Yep, I’m getting married in a few days, so I figured it was time to put together a love-themed radio show. I tried to keep it centered around positive love songs, but with indie music, but a few oddities slipped in. In true form, I also made it my latest vinyl-only night.
Lykke Li: Little Bit
Lykke Li opened the night with her hit “Little Bit” off a 10-inch single for the song. While this was her ‘hit’, it was far from my favorite off the single. The soft and subtle “Everyone But Me” on the B-side took that spot pretty quickly.
Companion: All That I Want
This was the only digital song I played, after I forgot to prep the next record and ended up talking awkwardly to break the silence. I wasn’t sure about Companion at first, but after hearing “All That I Want”, I kinda became obsessed. Speaking of awkward; Companion’s hard-to-describe electro-meets-pop-meets something else has a weirdness to it that makes me think of how awkward I was in middle school. While that may have been an unpleasant time, I find this music anything but unpleasant.
Listening to “Lover of Mine” off Beach House’s 2010 LP Teen Dream, I was not only reminded of how great this album is, I also had an epiphany. I under-appreciated last year’s Bloom; while Teen Dream hits all the points that make an album great, I failed to see the same in Bloom at the time.
Chromatics: Kill For Love
The other week, I finally had a chance to give Chromatics 2012 LP a full listen beyond the title track, “Kill For Love”. For the most part, the album stunned me. At 16 tracks, there are obviously a few duds, but it’s a solid LP for sure!
The Pains of Being Pure at Heart: Young Adult Friction
OK, after listening to this again, I’m not sure how much of a love song this is. Whatever, I just remember thinking, back in 2009 when I had this song on pretty constant repeat, that it made me feel happy to be in love. So there.
Constantin Veis: The One Who Loved
Baroque pop is quite a change of pace from TPOBPAH. Constantin Veis holds up his end, though with plenty of strings, a great yet quiet guitar melody and insatiable accented vocals. “The One Who Loved” is off his 10-inch EP Memory-La on Siesta.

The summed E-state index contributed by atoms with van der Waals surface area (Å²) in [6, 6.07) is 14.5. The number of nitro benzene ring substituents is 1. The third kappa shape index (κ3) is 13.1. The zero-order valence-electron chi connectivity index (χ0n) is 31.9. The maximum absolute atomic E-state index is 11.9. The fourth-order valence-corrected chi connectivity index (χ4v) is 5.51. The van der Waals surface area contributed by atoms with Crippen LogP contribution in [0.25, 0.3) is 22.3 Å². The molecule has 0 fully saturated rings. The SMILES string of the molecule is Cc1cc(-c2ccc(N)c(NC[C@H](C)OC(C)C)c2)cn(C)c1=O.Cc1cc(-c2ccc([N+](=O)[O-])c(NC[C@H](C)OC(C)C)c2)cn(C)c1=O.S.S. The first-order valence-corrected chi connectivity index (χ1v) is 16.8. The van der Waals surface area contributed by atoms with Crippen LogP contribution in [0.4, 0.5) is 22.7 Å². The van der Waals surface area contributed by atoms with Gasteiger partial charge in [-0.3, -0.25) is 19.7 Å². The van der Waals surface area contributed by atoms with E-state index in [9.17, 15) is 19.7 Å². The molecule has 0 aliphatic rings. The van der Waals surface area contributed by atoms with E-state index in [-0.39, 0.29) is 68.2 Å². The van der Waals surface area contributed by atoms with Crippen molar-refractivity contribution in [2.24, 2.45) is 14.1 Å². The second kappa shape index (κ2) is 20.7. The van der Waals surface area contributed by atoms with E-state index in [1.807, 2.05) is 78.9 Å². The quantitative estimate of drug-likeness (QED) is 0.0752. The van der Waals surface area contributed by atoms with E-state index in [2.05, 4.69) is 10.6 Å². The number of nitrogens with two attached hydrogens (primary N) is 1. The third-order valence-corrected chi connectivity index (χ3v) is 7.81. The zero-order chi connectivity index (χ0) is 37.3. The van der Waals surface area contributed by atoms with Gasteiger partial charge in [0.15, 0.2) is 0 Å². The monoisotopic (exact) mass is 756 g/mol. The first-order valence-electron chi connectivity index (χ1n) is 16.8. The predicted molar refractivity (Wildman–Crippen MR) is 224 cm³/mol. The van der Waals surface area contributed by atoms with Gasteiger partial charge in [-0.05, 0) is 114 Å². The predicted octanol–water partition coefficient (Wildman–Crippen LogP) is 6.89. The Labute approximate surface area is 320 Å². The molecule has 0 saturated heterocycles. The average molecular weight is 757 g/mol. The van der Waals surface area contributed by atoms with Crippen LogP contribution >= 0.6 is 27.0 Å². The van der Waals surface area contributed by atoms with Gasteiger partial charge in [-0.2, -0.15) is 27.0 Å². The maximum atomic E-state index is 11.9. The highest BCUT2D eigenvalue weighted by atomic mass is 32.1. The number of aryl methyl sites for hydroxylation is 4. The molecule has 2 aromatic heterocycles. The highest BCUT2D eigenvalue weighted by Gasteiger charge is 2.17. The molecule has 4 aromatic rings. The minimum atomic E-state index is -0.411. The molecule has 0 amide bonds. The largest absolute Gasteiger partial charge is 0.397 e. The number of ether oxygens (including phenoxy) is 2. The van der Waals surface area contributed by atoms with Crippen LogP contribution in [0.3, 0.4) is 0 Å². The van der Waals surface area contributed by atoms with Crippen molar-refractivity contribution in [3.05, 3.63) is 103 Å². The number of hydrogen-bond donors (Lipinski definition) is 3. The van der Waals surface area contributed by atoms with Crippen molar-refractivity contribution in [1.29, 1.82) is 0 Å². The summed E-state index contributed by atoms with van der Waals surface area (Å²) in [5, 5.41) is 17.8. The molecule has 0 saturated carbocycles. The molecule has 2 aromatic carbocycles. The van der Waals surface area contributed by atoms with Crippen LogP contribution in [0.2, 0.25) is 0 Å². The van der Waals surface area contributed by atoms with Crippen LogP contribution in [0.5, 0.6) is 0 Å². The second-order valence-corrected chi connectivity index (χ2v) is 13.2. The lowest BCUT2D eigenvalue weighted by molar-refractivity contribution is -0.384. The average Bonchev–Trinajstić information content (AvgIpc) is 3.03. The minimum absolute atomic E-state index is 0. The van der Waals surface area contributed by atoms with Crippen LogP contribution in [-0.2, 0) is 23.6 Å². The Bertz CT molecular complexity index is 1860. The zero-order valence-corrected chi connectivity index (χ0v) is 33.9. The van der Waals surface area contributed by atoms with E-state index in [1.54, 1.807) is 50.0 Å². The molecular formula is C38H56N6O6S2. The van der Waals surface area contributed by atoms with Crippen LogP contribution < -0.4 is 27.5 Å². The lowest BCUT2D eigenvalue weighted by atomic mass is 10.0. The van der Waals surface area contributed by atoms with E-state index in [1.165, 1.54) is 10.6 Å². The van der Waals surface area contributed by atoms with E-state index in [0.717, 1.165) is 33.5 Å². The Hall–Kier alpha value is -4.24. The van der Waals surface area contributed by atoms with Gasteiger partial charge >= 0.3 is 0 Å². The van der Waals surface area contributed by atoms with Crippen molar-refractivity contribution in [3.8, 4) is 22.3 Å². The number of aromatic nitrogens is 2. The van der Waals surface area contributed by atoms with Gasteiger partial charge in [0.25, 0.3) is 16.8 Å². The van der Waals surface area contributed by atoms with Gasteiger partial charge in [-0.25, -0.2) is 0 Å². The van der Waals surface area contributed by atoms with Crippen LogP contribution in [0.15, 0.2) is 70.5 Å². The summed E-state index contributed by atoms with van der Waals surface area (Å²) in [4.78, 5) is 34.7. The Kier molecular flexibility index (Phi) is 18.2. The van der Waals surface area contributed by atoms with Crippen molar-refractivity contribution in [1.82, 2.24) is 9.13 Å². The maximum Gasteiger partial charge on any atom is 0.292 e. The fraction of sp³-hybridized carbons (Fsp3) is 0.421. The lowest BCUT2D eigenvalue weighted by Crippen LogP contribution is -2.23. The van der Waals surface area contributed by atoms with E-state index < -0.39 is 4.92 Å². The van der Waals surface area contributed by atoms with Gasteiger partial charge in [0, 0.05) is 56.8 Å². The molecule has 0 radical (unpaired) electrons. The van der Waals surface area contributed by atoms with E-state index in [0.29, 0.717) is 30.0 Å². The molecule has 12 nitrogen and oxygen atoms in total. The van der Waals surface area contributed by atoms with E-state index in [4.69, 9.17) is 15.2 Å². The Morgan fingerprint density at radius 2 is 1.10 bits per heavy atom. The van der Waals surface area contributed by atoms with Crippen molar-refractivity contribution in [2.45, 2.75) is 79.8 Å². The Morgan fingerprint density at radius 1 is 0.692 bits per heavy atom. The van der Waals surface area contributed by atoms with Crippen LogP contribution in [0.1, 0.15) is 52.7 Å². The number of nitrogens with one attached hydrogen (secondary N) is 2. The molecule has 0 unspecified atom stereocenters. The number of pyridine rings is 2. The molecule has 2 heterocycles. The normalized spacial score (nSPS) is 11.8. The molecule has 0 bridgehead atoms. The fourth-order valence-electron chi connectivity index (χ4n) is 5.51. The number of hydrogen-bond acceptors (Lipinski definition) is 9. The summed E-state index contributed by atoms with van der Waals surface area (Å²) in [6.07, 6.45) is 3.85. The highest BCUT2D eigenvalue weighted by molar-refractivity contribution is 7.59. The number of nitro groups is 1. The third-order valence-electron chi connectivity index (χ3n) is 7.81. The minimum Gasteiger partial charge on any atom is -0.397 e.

Starlet: Scent of You
Not so much a love song as a hopeless romantic song, Starlet’s “The Scent of You” is pure Swedish acoustic indie pop. Off the band’s 2000 LP Stay On My Side, you can find this LP on Parasol Records.
Listen to the song (and album) here.
The Lucksmiths: Smokers in Love
Few things make me happier than The Lucksmiths playing songs off their 1999 10-inch EP Staring At The Sky off Matinee Records. Throughout their quite long career as a band, I have yet to discover a recording that makes me feel, as a whole, as good as this one does. It is, in my opinion, the pinnacle of their career.
Suburban Kids with Biblical Names: Marry Me
What a quirky little song! I love it though; it perfectly sums up what makes love great. You want to better yourself, show your worth and shower that person with anything and everything they could possibly want.
Jens Lekman: I Saw Her at the Anti-War Demonstration
Jens Lekman, believe it or not, writes some of the best — and most unique — love songs around. Songs like “I Saw Her at the Anti-War Demonstration” and “You are the Light” are among my all-time favorite love songs, simply because they’re so unique and fun.
Acid House Kings: Do What You Wanna Do
“Do What You Wanna Do” by Acid House Kings is possibly the most-listened-to song in my library. When Sing Along With The Acid House Kings was released in 2006, I immediately became obsessed with the band. So much so, I sought out whatever I could find by them, their members (i.e. past bands) and even their label. It began my long-time love with Swedish pop.
Voxtrot: The Start of Something
Much like Acid House Kings and “Do What You Wanna Do”, Voxtrot’s “The Start of Something” was released in 2006, kicked off a major obsession with the band, and is also one of the most-listened-to tracks in my library.
Pure Bathing Culture: Ivory Coast
Another track I’m not entirely sure is a love song, but it’s one that makes me feel very happy. The lyrics “You’re what I love the most” lead me to classify it as OK for this themed show. After raving about this band and EP for about, if not more than, a year now, I finally broke down and picked it up on vinyl. Pure Bathing Culture is back late this summer with their debut LP, so keep an eye out for that.